Tuesday, 1 November 2016

What do you do when your daughter tells you she wants to be a bodybuilder?

Those who body build know that it’s not just your life that’s affected when you’re preparing to take part in a competition. The lives of those around you are massively affected also and your support network becomes a big factor in your success, or otherwise. I asked my mum to write a piece for my blog about her views on me becoming a bodybuilder and how she found the process, from the side lines.
Well never ever in my wildest of dreams did I picture myself sitting in the audience at Unity Hall in Wakefield, on a Sunday afternoon, 22nd May, watching the NPA Yorkshire Championships, let alone cheering on my youngest daughter in the Trained Figure Class 2 Competition.
What can I say? Rebecca has been into her keep fit and gym classes for quite a while now and loves her healthy lifestyle with a passion.
However, nothing could prepare me for the announcement that Rebecca casually dropped into a general conversation one day that she “wanted to compete”. I first thought it was a fad, typical Rebecca always striving for better things, bigger achievements etc. and to be honest I think my casual reply was something on the lines of “For God’s sake Rebecca, why?” or “What the hell for?” not taking what she had said too seriously. Big mistake. She was serious. She was determined. No matter what, she was going to compete.
Now as a mum of two beautiful healthy daughters, my own personal journey through the training and prep and strict diet regime was nothing less than a nightmare at times. The early stages I coped with ok as I would contribute by preparing batches of sweet potato mash, carefully weighed out and portioned into foil trays, cooking broccoli stems until I was gipping myself and I only prepared them! I had to make sure that when she came to ours for tea that accurately weighed chicken was plain and simple to accompany the lifeless mash and broccoli. I would on occasion get excited when she said she was changing her diet, thinking ‘oh thank the Lord’. Then she informed me that it would be a single portion of cod with accurately weighed peas!!! This was worse than the sweet potato mash and chicken. I tried to flavour and spice up the fish without adding calories. Not easy.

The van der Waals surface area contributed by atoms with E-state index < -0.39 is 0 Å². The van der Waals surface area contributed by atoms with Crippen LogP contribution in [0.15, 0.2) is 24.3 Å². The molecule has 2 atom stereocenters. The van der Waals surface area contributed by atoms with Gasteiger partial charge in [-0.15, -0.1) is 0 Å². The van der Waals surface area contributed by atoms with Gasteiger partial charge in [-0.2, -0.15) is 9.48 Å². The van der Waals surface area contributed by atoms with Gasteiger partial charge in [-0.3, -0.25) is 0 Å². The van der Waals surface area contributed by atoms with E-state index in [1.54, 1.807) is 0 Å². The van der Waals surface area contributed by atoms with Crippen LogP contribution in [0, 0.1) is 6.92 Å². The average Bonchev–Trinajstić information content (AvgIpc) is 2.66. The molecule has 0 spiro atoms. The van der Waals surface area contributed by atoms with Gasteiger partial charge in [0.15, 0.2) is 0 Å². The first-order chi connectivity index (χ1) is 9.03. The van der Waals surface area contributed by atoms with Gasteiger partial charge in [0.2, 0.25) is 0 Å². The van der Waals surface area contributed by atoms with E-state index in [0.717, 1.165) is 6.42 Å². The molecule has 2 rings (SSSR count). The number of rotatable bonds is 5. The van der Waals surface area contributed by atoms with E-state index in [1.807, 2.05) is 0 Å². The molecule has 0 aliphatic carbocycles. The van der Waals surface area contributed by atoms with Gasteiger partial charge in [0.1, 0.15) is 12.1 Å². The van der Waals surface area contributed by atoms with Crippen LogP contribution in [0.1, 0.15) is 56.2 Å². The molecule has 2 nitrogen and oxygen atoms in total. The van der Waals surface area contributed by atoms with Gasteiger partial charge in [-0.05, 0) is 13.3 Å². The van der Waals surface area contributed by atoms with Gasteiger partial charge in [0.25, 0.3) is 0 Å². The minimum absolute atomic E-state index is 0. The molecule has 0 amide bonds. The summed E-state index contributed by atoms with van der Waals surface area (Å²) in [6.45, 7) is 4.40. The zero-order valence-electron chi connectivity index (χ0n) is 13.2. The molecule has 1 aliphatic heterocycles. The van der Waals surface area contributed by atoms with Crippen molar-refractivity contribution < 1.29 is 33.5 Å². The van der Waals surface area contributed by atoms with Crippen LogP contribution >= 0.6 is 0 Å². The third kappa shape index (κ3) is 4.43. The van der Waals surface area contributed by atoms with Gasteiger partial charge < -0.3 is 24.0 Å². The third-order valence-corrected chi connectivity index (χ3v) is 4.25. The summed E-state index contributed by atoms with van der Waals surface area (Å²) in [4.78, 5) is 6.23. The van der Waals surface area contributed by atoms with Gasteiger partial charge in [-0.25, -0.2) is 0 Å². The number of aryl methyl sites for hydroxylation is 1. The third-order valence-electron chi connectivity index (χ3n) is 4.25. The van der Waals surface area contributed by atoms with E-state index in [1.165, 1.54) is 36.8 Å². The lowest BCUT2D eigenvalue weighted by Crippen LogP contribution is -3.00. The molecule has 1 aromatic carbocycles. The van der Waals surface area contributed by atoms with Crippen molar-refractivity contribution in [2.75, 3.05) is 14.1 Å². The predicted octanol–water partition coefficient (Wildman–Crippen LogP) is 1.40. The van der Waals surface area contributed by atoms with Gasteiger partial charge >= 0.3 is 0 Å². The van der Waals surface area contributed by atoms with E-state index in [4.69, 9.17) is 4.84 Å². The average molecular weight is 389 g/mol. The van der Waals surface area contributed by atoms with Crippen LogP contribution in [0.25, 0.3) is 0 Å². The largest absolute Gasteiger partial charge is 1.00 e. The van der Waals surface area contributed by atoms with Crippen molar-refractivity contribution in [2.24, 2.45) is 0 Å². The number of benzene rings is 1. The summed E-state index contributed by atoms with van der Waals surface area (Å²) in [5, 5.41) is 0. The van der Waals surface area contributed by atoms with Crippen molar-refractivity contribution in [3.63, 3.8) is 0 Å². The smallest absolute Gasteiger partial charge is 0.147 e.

Now Rebecca’s dad, Steve didn’t like what he was seeing. As expected I was piggy in the middle.
“You need to tell her she’s not eating enough”
“She’s going to make herself ill” he would say.
Then I would have Rebecca saying to me “I’m not coming for tea if dad is going to be stuffing his face with pizza and wine. If I come I will eat before him and leave before he starts his supper”. This was a near impossible situation at times. “Dad never asks how my training is going” was another  question I had to try and explain.
Just let me make this clear before anyone reading this thinks that Steve doesn’t care. It was because he cared that he found it so difficult to support Rebecca on this occasion as much as he perhaps should have done.
As time passed by and the diet became more strict, the training more intense and Rebecca’s energy levels sometimes non-existent, her personality changed drastically too. This apparently is fairly normal for someone who is preparing for a comp and putting their body through such testing times. Life becomes so strict, no social life, no treats or alcohol, basically just training, sleeping (which also became drastically disturbed) and working was Rebecca’s life.
As a mum this was heart breaking to see at times. How I didn’t message her PT at times and ask him what the hell was he was doing to my daughter, I don’t know (Edit from Rebecca: Sorry Mikey I swear I never blamed you haha). The bubbly personality was quickly disappearing and being replaced by someone who was constantly snapping back, quiet and withdrawn from everyone. I found myself walking on egg shells when I was in her company.